A SEARCH for the crew of a capsized cargo ship in the Pentland Firth was stood down tonight as rescuers admitted “hope is diminishing.”
The cement carrier “Cemfjord” sank to the bottom of the North Sea on Sunday as efforts to find the missing eight seamen, seven Polish and a Filipino master, continued.
A spokesman for the Marine Accident Investigation Branch (MAIB) said that investigators had been sent to the north coast of Scotland following the accident.
A major search was launched when the hull of the upturned ship was spotted between Orkney and the Scottish mainland on Saturday afternoon.
The Cemfjord had last been seen on Friday afternoon and is feared to have capsized in severe gale force winds and rough seas.
No Mayday or distress signal was made from the 83-metre vessel, which had been carrying 2,000 tonnes of cement from Denmark to England.
Rescuers involved in the search said they thought the crew may not have had time to escape from the ship before it capsized, and could still be on board.
Local coastguard teams from Orkney were yesterday transported by helicopter to two uninhabited islands in the Pentland Firth to look for debris.
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Four lifeboats were also involved in the search, but had all returned to their respective bases on Sunday afternoon.
A small inflatable tender was found badly damaged on the shoreline of South Ronaldsay, but there was no confirmation on whether it came form the Cemfjord.
However, marine experts said the life raft could have been dislodged by the storms and rough seas which are believed to have caused the tragedy.
The Royal Navy warship HMS Somerset and her helicopter also joined the second day of the operation.
Marine and Coastguard Agency (MCA) watch manager Susan Todd admitted the chances of finding survivors were very slim.
She added: “Obviously as time goes by hope is diminishing greatly.
“Sadly no sign has yet been found of the missing crew. Obviously our thoughts are with the families of those involved at this time.
“However we are making best use of daylight and reasonable weather conditions today and we will maintain the search effort through the hours of daylight, looking for people in the water or any signs of wreckage or debris from the vessel - liferafts, lifeboats, etc.”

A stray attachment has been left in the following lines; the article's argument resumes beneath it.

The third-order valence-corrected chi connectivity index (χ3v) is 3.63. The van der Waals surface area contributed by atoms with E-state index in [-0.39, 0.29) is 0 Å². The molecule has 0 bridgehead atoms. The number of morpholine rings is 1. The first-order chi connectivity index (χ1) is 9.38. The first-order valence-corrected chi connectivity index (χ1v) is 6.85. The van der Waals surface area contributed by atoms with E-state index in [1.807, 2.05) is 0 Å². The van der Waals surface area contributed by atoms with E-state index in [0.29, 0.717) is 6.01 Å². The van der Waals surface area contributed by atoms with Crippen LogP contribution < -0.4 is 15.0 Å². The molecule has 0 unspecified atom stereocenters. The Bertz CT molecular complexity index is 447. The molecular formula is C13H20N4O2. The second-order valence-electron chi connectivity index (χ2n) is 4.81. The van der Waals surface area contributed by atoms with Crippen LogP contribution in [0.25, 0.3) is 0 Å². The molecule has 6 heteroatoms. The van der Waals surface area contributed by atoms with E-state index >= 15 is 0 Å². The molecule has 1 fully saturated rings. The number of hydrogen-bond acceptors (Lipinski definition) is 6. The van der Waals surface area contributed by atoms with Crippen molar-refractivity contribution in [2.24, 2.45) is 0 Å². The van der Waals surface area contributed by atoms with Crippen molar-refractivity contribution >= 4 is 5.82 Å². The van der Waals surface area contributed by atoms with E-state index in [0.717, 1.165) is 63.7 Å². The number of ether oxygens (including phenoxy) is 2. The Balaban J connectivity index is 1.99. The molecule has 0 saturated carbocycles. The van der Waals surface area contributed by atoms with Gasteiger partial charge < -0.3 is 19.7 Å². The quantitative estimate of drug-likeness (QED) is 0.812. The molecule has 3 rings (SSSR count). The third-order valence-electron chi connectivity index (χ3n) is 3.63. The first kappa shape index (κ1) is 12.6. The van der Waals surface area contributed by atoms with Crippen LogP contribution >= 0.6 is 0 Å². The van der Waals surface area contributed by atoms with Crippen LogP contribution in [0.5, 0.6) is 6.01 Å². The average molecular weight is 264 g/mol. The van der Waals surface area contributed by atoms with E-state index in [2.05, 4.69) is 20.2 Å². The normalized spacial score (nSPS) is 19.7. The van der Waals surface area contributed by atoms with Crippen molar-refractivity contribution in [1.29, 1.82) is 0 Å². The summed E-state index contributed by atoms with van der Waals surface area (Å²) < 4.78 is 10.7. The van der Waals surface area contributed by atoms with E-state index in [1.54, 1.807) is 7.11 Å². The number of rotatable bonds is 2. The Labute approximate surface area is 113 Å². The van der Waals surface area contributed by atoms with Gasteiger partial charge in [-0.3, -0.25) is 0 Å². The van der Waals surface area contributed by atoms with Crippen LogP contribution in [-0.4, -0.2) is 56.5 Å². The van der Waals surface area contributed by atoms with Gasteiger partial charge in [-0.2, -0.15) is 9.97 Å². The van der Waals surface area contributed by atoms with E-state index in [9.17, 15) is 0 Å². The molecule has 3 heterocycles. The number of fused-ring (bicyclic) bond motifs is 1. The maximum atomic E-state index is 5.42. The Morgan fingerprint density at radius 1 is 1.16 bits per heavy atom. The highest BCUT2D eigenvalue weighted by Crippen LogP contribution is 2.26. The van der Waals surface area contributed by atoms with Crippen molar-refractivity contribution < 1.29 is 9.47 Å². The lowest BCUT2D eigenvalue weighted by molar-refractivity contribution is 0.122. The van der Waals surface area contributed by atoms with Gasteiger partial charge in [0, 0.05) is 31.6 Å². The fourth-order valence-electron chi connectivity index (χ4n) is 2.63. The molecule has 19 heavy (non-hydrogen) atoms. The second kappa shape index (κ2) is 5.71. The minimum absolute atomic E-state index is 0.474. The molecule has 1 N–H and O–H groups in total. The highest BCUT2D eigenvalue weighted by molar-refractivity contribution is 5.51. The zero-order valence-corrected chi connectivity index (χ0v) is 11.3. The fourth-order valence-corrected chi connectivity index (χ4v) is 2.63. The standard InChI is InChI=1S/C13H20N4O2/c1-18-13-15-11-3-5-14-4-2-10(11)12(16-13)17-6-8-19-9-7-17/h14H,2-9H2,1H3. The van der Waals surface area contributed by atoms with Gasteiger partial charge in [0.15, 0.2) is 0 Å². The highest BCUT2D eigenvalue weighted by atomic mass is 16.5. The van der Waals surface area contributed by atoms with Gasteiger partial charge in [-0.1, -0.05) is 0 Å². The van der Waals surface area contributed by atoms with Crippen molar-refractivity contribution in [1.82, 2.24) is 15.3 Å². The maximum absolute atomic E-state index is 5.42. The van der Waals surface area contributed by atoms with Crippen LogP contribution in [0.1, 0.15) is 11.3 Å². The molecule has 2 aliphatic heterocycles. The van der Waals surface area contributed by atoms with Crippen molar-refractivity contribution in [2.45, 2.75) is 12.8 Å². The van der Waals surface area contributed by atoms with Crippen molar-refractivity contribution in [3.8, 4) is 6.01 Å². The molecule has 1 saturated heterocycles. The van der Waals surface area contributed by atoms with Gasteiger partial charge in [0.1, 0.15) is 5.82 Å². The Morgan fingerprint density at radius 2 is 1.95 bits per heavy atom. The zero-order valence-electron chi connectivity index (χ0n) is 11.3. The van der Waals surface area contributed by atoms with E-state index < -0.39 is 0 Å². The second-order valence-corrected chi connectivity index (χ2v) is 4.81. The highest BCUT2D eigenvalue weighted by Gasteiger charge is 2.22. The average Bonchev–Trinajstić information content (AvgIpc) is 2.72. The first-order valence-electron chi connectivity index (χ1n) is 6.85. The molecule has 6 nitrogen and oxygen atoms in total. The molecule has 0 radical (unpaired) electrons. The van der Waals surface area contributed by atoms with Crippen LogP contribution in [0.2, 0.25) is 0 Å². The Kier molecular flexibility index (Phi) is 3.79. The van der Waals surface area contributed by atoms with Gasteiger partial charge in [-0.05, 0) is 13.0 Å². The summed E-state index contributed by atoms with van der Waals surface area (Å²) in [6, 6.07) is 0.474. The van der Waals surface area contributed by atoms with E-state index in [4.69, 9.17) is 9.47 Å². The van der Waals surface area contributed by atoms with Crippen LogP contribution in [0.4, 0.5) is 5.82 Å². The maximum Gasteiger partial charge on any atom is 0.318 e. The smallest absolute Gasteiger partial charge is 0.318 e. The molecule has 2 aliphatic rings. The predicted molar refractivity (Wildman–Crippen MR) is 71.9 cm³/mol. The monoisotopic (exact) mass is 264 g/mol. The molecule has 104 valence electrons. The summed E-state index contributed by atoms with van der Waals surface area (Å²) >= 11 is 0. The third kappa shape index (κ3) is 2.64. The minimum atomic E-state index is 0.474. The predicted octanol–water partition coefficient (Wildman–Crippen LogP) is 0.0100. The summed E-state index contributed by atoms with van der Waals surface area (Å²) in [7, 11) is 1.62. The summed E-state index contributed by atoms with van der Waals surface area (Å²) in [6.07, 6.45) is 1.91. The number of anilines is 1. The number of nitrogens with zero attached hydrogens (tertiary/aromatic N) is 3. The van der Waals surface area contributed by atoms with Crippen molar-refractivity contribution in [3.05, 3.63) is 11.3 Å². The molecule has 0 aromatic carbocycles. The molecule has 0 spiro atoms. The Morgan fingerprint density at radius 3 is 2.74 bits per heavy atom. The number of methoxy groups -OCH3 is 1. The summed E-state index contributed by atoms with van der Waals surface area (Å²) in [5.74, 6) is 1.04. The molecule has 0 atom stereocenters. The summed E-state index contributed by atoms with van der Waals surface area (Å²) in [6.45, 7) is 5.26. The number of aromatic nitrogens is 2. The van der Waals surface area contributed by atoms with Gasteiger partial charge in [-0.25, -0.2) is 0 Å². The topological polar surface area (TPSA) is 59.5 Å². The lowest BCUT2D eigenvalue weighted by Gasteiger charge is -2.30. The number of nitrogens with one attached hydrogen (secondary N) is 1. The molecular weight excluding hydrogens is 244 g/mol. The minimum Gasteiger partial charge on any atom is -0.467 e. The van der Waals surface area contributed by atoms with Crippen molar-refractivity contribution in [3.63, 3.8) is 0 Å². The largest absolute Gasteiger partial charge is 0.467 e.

Scotland’s Rural Affairs Secretary Richard Lochhead said: “Our thoughts are with the families of the missing crew at this difficult time.
“I would like to pay tribute to the work of the coastguard rescue teams from Kirkwall, St Margaret’s Hope, Duncansby, Scrabster and Wick involved in the search and rescue operation.
“Marine Scotland and the Scottish Government stand ready to assist if required.”
The vessel’s owner, Brise of Hamburg, issued a statement in the aftermath of the “severe accident”.
It stated: “No distress call was received from the vessel. Bad weather prevailed in the area at the time and conditions remain difficult at the scene, with storm force winds.
“The crew of seven [includes] seven Polish seafarers and one Filipino mariner. The company is in the process of informing the families.
“The upturned hull of what Cemfjord seen by a local ferry and, in response, Shetland Coastguard mounted a major search and rescue operation.”
Caitlin Ditchfield, a passenger on board the Hrossey ferry, said: “About two hours into the journey, the NorthLink ferry we were on strangely stopped in the middle of the sea.
“Then from the window we could see the hull of the cargo ship in the water.
“After a while the captain made an announcement that he had called the three closest coastguards but they had asked that the ferry conduct a search while the lifeboats made their way to us.
“The ferry started to circle the ship looking for any debris. We were at the scene for two-and-a-half hours before the coastguards said we could carry on with our journey.”
The Cemfjord was built in 1984 and was converted to a specialist cement carrier in 1998.
Brise of Hamburg said the ship had successfully completed its classification renewal inspections during December 2014.
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